Intracranial Melanotic Schwannoma: A Case Report of Recurrence with Extra- and Intradural Manifestation Two Decades After Initial Diagnosis and Treatment
22 April 2010 (eFirst)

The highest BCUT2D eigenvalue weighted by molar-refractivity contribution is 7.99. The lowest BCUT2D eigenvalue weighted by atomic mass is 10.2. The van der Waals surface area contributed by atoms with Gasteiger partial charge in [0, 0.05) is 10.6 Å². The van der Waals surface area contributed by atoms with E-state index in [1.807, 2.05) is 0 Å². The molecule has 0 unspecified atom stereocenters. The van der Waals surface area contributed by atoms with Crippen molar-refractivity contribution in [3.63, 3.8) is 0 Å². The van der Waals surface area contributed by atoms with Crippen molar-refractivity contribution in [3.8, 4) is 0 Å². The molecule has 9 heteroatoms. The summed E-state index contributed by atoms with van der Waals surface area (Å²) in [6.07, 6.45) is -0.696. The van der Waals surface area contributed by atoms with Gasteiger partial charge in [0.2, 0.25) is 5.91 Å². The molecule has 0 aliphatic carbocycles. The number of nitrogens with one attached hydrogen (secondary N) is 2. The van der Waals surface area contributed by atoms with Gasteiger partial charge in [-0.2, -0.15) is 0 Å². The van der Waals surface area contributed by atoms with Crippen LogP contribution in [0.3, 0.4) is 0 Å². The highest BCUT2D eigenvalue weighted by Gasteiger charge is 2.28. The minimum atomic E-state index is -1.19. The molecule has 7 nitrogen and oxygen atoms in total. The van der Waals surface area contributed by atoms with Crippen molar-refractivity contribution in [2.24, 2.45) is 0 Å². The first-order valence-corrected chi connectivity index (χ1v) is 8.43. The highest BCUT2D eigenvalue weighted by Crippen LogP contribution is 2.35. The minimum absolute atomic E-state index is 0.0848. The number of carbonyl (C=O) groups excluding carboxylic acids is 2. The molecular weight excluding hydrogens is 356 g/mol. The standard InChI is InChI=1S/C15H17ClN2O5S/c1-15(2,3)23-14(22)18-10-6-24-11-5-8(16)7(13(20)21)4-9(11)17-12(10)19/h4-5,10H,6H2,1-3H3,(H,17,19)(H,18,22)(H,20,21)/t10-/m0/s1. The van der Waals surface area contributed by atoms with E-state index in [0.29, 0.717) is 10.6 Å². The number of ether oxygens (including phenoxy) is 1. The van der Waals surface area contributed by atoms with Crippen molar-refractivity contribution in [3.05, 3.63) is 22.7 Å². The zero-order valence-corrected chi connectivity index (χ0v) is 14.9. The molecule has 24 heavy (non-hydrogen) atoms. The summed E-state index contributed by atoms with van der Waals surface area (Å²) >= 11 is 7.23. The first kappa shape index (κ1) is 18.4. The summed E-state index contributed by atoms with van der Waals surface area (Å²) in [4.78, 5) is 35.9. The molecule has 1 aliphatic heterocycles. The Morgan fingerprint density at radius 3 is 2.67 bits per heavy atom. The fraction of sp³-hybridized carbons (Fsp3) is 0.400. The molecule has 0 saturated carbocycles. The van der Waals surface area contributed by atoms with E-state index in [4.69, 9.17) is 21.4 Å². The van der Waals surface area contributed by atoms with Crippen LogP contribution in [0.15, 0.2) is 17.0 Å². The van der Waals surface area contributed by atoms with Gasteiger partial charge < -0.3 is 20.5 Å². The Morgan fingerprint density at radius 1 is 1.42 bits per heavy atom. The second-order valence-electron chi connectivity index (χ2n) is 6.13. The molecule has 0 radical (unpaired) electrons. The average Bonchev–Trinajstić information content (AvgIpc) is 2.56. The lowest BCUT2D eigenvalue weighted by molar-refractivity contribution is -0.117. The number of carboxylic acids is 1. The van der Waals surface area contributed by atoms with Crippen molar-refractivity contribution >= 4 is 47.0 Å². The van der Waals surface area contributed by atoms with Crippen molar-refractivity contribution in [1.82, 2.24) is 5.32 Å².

Melanotic schwannoma (MS) is a very rare nerve sheath tumor characterized by melanin-producing cells that display ultrastructural features of Schwann cells . This type of tumor was first described in 1932  and occurs primarily in the paraspinal region, originating from the spinal nerve roots or sympathetic ganglia. Craniofacial or intracranial locations are rare  . However, extraneural locations such as skin, soft tissues, bone and viscera have also been described  . In a minority of cases, MS may have multiple nodules  . Although MS have been considered to be slow-growing, benign tumors, prognosis can be poor as a result of local recurrence or malignant progression . Melanotic schwannoma occurs in relatively young adults (mean age 35 years) and have no sex predilection. Epidemically, two types of tumors can be distinguished: the sporadic variant and psammomatous melanotic schwannoma associated with the Carney complex, a rare, autosomal dominant hereditary syndrome characterized by variegated skin pigmentation, cardiac myxomas, endocrine overactivity, and nerve sheath tumors . Psammoma bodies are present in more than 50% of MS. Immunohistochemistry reveals that S100, HMB-45 and vimentin are strongly expressed by most cells in MS  .